November 20, 2023
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AppFolio CEO Brian Donahoo retiring


Robert Greifeld, Nasdaq CEO, left, and Brian Donahoo, AppFolio CEO.

Updated at 2:45 p.m.:

AppFolio reported an increase in its net income and the retirement of its president and CEO Brian Donahoo effective Aug. 8.

Donahoo, 53, will be replaced by Jason Randall, who has served as senior vice president for both the company’s Property Manager and MyCase divisions and held leadership and product development roles at other public and private software companies.

“I look forward to the opportunity to lead AppFolio through the next stage of our growth and continue to build on the great progress our team has made to date,” Randall said in a news release. “Our commitment to our customers, our team and to delivering innovative technology to the market will continue to be our priority as we move forward. I’m proud of the company we’ve built and am eager to continue to expand on and leverage our solid foundation as we grow.”

Donahoo, who is eligible to receive a one-time cash bonus of $1.33 million, will remain employed at the Goleta company through the end of the year to aid the transition. Randall, whose base pay will increase from $240,000 per year to $360,000 per year, was also elected to take his position on the board of directors.

“Having worked closely with Jason for many years, I am confident that no one is better suited for this role, and I’m so proud and happy to hand over the steering oar to Jason as he leads our company through our future stages of growth,” he said.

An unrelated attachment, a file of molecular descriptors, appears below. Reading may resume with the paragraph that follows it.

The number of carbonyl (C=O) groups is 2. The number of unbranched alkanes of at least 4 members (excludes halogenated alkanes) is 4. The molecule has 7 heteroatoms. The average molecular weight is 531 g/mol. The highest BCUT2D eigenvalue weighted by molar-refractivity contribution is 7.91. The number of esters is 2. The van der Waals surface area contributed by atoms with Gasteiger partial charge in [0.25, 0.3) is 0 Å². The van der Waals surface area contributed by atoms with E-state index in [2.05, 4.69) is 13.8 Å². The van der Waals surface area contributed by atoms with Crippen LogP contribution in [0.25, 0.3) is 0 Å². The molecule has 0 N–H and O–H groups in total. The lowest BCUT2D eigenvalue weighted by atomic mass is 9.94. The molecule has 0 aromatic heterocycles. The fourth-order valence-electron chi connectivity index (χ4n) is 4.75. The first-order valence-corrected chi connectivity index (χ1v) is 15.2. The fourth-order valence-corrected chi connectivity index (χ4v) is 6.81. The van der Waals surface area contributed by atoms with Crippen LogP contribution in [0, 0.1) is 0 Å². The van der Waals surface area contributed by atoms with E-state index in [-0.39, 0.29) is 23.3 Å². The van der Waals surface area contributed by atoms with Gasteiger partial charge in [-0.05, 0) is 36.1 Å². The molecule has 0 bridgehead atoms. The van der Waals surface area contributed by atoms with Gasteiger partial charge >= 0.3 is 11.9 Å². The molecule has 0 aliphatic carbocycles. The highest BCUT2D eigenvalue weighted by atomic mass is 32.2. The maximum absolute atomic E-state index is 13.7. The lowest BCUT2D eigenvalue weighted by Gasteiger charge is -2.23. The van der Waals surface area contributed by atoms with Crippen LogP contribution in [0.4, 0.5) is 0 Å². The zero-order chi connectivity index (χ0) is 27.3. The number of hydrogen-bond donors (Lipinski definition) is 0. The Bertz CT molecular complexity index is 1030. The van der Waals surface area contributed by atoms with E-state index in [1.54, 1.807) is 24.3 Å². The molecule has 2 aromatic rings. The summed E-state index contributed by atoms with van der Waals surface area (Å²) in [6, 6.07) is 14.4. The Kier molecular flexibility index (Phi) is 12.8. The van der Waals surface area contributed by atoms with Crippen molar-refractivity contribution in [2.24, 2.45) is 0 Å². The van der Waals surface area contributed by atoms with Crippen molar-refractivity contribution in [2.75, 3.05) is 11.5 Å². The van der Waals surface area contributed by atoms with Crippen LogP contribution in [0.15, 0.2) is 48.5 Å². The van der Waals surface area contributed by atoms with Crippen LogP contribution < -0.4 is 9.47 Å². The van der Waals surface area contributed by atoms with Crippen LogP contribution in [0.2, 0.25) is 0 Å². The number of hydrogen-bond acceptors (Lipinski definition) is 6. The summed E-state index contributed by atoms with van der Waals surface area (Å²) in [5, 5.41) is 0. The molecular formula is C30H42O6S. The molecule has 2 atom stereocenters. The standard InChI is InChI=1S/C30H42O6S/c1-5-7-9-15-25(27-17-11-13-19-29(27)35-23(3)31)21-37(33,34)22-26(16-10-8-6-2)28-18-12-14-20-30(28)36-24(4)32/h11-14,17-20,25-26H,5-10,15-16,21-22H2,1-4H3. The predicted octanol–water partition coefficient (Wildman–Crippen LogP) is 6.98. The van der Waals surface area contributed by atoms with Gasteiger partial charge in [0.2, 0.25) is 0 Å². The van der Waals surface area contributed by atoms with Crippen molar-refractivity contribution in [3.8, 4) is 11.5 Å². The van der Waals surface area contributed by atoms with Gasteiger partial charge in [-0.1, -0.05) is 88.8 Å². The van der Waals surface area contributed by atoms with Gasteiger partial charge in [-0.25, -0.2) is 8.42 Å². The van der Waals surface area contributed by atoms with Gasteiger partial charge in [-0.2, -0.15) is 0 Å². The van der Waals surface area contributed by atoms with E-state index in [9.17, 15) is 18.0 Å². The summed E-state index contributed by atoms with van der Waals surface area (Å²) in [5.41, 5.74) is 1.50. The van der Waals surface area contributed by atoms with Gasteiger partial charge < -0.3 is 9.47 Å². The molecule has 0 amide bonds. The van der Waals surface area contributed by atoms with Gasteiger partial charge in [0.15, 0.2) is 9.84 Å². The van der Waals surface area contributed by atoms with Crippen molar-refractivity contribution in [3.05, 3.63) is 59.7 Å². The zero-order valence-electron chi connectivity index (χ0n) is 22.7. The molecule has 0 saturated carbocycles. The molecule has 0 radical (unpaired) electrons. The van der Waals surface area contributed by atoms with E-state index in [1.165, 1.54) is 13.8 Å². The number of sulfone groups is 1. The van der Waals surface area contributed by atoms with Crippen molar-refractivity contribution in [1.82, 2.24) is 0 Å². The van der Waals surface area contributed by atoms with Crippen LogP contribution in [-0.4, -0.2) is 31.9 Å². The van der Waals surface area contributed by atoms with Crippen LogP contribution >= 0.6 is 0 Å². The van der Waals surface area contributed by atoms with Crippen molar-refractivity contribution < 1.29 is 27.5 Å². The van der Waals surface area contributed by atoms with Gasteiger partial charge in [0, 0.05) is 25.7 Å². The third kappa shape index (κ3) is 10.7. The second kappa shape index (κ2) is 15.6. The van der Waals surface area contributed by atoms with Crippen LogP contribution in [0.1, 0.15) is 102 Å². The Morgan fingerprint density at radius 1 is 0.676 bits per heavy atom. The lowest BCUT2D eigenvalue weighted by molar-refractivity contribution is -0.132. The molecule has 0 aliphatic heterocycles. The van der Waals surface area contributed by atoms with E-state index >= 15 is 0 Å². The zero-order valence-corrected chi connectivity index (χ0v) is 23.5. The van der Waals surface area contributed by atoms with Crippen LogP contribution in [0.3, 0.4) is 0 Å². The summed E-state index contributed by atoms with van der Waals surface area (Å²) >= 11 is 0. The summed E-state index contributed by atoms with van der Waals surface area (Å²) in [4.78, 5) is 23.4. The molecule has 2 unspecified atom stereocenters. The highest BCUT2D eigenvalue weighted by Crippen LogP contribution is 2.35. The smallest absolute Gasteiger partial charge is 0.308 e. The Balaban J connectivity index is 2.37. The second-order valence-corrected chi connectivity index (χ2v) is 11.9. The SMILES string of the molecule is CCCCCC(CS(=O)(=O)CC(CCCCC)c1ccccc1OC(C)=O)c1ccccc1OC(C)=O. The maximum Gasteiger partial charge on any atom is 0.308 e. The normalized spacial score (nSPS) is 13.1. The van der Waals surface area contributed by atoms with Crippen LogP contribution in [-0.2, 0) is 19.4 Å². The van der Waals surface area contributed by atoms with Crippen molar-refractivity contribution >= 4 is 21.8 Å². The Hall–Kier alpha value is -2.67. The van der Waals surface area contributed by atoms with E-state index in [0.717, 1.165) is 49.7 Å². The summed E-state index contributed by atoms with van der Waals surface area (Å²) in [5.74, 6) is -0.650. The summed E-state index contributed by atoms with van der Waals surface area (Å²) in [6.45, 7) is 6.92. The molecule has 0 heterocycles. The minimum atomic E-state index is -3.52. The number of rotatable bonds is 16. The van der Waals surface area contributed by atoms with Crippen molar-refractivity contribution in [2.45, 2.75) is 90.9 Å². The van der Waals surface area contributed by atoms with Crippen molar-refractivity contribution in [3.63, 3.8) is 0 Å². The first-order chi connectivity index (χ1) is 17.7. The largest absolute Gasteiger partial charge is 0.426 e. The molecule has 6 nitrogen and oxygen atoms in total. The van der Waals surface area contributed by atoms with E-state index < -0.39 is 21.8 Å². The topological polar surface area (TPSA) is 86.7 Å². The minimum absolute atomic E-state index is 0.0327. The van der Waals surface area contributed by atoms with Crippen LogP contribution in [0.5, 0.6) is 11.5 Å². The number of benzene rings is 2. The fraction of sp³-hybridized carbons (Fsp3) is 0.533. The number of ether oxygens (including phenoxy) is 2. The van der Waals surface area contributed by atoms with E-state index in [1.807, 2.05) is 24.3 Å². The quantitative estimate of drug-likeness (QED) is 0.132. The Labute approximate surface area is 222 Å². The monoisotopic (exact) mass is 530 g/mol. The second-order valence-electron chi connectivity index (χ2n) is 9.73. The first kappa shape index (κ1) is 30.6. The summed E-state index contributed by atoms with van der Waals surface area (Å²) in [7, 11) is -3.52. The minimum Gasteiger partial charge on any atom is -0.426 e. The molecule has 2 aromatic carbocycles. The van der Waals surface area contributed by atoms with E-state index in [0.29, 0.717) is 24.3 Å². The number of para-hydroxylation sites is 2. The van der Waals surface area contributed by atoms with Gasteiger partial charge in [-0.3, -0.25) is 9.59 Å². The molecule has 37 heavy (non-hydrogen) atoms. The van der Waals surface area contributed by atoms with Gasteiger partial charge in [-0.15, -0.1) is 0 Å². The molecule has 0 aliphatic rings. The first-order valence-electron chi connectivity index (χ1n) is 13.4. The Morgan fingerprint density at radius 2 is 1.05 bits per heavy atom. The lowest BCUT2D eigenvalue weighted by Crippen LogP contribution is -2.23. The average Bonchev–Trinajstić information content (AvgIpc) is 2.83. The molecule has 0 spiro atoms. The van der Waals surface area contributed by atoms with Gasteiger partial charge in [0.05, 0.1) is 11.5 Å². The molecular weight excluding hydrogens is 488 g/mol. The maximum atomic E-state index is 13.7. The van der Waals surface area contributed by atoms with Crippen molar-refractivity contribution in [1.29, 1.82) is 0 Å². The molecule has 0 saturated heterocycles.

Ida Kane, AppFolio’s chief financial officer, has had her base pay increased from $300,000 to $340,000 per year.

The company achieved profitability during the previous quarter of $660,000, or 2 cents per share. For the second quarter of 2017, net income rose to $2.8 million, or 8 cents per share, compared to a loss of $2.26 million for the same period the prior year.

Revenues shot up to $35.9 million for the quarter and $68 million for the first half of the year, or 37 percent and 18.5 percent, respectively, for the same periods the prior year. Costs and operating expenses increased around 16 percent.

The company had $7.4 million in cash and cash equivalents as of the quarter ended June 30, with $23 million in current liabilities. It increased its revenue projections for the full year to $138 million-$139 million, just shy of $4 per diluted share.

The stock ended Aug. 7 at $35.25, up 47.8 percent year to date.

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